The Problems of Mitochondrial Intronic Reading Frames and Their Products

Two important points need to be mentioned here to fully appreciate the situation in 1980-1981.

First, the w intronic reading frame was not written using the universal genetic code. Instead, it contains five UGA "stop" codons, shown to encode tryptophan in mitochondria (Barell et al. 1979; Macino et al. 1979), and eight other codons subsequently shown to be non-universal (Bonitz et al. 1980). With these differences from the normal code, I had no hope of expressing an active protein in E. coli or the in vitro systems of the time.

Second, genetic experiments using novel respiratory deficient mitochondrial mutations had led to the idea that some of these mutations affected the expression of their gene in an unusual manner (Slonimski and Tzagoloff 1976). With the discovery of introns, it became rapidly clear that the two genes concerned (encoding apocytochrome b and subunit I of cytochrome oxidase, respectively) were mosaic and that the unusual mutations were in their introns (Slonimski et al. 1978; reviewed in Dujon 1979,1981) and prevented splicing (Church et al. 1979). Interestingly, some of them were complemented in trans by a wild-type intron, as if an intron product existed. In particular, the presence of a long open reading frame in the sequence of the second intron of the cytochrome b gene strongly suggested that the trans-active component necessary for proper gene expression, and altered in the mutants, was the intron translation product, inferring that the intron product would help the splicing of its own intron RNA. The putative intron-encoded protein, called a "matu-rase" (Jacq et al. 1980; Lazowska et al. 1980), was linked in-frame with its upstream exon, a situation now known to be common to many intron-encoded proteins but different from the w intron. In addition, the deduced sequence of the cytochrome b maturase showed very little resemblance with the potential product of the w intron, except for a few short C-terminal motifs.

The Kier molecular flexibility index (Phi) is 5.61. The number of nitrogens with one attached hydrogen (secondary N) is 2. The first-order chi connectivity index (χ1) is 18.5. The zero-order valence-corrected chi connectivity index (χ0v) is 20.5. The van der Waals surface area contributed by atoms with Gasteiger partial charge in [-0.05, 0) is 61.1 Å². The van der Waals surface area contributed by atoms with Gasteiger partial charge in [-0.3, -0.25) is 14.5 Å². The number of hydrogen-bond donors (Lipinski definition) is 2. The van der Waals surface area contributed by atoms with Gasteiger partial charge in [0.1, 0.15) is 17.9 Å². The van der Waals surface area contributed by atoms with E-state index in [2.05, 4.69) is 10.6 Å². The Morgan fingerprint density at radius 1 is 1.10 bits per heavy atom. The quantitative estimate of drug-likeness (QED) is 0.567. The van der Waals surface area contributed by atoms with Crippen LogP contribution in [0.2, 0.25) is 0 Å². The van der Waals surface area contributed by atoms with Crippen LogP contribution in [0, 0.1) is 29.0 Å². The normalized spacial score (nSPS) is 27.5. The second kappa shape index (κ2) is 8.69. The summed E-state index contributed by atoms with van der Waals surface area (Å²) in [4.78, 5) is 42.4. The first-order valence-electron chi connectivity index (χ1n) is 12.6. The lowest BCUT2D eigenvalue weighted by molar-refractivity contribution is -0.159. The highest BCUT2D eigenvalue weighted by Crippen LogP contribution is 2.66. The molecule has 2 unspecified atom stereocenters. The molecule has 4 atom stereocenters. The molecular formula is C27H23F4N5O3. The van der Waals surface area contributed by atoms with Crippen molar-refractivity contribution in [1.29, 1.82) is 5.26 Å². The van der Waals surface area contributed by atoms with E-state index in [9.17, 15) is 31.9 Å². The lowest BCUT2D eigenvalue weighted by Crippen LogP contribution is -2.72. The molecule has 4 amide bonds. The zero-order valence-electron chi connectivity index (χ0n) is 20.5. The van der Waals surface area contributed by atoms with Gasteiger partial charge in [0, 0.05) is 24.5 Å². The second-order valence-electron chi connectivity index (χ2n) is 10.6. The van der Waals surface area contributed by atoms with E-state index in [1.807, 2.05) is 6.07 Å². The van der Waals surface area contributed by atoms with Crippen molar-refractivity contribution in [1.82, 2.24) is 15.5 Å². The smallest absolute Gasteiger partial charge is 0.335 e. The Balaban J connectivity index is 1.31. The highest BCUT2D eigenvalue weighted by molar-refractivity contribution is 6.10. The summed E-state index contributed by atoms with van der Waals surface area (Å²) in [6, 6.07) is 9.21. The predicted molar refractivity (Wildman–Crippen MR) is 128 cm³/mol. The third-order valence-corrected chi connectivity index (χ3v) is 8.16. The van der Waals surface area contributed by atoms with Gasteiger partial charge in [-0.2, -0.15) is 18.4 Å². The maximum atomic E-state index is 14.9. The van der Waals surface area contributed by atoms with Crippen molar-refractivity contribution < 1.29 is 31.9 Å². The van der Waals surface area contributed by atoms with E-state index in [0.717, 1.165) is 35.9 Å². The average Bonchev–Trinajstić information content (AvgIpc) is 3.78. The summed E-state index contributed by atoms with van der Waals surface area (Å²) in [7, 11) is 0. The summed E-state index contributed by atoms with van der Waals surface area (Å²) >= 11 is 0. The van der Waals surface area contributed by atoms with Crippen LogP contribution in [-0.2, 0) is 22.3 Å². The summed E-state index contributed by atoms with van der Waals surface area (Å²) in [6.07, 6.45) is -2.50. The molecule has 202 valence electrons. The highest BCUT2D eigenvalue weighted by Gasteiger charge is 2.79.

Indeed, it took a few more years, and the sequencing of several additional introns, to recognize that many intron-encoded proteins share two typical, but short, motifs that were originally designated PI and P2 (Michel et al. 1982) or LAGLI-DADG (Hensgens et al. 1983) from their amino-acid consensus sequence. This motif, in reality, is part of the dodecapeptide strings that form helices located at the interface between two domains and contain the two conserved catalytic acidic residues characteristic of this large family of proteins, now commonly referred to as LAGLIDADG homing endonucleases (see Chevalier et al., this Vol.).

Despite the numerous publications that appeared in the years 1981-1984 indicating the generality of the maturase model in yeast and other fungi (for review, see Lambowitz and Perlman 1990), the model did not apply to the œ intron. The first reason was that RNA splicing of this intron did not require any mitochondrially translated protein. Indeed, the œ intron was the second intron shown to be self-splicing in vitro (Tabak et al. 1984), soon after the discovery of the catalytic activity of the Tetrahymena intron (see Sect. 4, below). The second reason was that the maturase model concerned RNA splicing but did not address the polarity of recombination in crosses, which was the hallmark of the œ intron. The discovery of I-Scel had to await yet another strange turn.

0 0

Post a comment